Computer assisted orthopaedic surgery : past, present and future

Picard, Frederic and Deakin, Angela Helen and Riches, Philip E. and Deep, Kamal and Baines, Joseph (2019) Computer assisted orthopaedic surgery : past, present and future. Medical Engineering and Physics, 72. pp. 55-65. ISSN 1350-4533

[img]
Preview
Text (Picard-etal-MEP-2019-Computer-assisted-orthopaedic-surgery-past-present-and-future)
Picard_etal_MEP_2019_Computer_assisted_orthopaedic_surgery_past_present_and_future.pdf
Accepted Author Manuscript
License: Creative Commons Attribution-NonCommercial-NoDerivatives 4.0 logo

Download (1MB)| Preview

    Abstract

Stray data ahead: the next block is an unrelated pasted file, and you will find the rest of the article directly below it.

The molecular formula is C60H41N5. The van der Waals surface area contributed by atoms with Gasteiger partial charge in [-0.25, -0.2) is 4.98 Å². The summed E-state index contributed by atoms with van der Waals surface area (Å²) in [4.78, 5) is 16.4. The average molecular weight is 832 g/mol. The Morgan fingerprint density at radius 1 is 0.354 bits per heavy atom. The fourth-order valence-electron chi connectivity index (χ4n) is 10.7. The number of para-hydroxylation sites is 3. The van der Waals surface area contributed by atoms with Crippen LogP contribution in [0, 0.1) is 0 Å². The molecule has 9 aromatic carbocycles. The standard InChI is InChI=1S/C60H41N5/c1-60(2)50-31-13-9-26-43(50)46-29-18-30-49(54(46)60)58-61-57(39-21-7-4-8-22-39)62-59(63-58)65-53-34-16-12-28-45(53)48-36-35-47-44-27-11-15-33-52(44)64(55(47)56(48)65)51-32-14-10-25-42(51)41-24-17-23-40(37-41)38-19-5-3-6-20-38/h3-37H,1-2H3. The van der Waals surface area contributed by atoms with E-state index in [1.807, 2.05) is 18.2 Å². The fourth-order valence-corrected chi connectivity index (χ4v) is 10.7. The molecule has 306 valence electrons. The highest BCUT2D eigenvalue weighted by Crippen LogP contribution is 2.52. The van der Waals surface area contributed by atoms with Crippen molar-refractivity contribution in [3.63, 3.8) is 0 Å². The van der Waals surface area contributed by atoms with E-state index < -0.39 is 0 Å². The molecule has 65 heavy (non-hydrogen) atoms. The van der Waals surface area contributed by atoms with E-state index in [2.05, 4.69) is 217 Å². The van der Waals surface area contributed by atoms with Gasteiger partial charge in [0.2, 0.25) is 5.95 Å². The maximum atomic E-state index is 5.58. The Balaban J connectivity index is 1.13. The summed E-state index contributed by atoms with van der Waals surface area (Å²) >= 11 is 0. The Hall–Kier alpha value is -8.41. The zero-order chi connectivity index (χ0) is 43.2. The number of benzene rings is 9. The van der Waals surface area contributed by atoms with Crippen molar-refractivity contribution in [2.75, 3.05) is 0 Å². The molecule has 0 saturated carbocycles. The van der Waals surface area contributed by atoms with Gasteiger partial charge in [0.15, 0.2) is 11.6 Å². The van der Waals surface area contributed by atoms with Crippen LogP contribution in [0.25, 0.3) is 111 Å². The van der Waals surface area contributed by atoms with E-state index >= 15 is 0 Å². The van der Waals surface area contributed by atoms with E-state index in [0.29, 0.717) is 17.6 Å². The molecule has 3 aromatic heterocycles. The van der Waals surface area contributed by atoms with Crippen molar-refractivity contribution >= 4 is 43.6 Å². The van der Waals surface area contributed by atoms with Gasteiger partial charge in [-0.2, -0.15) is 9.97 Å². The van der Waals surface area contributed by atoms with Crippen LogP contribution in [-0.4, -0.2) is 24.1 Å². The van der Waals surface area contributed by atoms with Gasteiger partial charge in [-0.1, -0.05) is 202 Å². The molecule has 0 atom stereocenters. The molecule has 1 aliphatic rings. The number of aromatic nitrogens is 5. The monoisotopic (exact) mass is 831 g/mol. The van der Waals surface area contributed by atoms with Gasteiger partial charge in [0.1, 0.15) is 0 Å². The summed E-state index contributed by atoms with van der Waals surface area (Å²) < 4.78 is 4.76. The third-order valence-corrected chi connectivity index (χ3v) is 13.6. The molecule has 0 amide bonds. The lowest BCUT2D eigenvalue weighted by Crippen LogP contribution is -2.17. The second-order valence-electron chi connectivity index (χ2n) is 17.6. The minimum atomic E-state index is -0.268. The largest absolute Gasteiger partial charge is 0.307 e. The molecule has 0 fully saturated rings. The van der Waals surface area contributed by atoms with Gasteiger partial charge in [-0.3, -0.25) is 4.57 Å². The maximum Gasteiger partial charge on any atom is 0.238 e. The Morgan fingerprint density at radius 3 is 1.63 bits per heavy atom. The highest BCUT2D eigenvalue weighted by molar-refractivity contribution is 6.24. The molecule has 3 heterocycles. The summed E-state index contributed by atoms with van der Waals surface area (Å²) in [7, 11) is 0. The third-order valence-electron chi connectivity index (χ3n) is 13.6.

Computer technology is ubiquitous and relied upon in virtually all professional activities including neurosurgery, which is why it is surprising that it is not the case for orthopaedic surgery with fewer than 5% of surgeons using available computer technology in their procedures. In this review, we explore the evolution and background of Computer Assisted Orthopaedic Surgery (CAOS), delving into the basic principles behind the technology and the changes in the discussion on the subject throughout the years and the impact these discussions had on the field. We found evidence that industry had an important role in driving the discussion at least in knee arthroplasty-a leading field of CAOS-with the ratio between patents and publications increased from approximately 1:10 in 2004 to almost 1:3 in 2014. The adoption of CAOS is largely restrained by economics and ergonomics with sceptics challenging the accuracy and precision of navigation during the early years of CAOS moving to patient functional improvements and long term survivorship. Nevertheless, the future of CAOS remains positive with the prospect of new technologies such as improvements in image-guided surgery, enhanced navigation systems, robotics and artificial intelligence.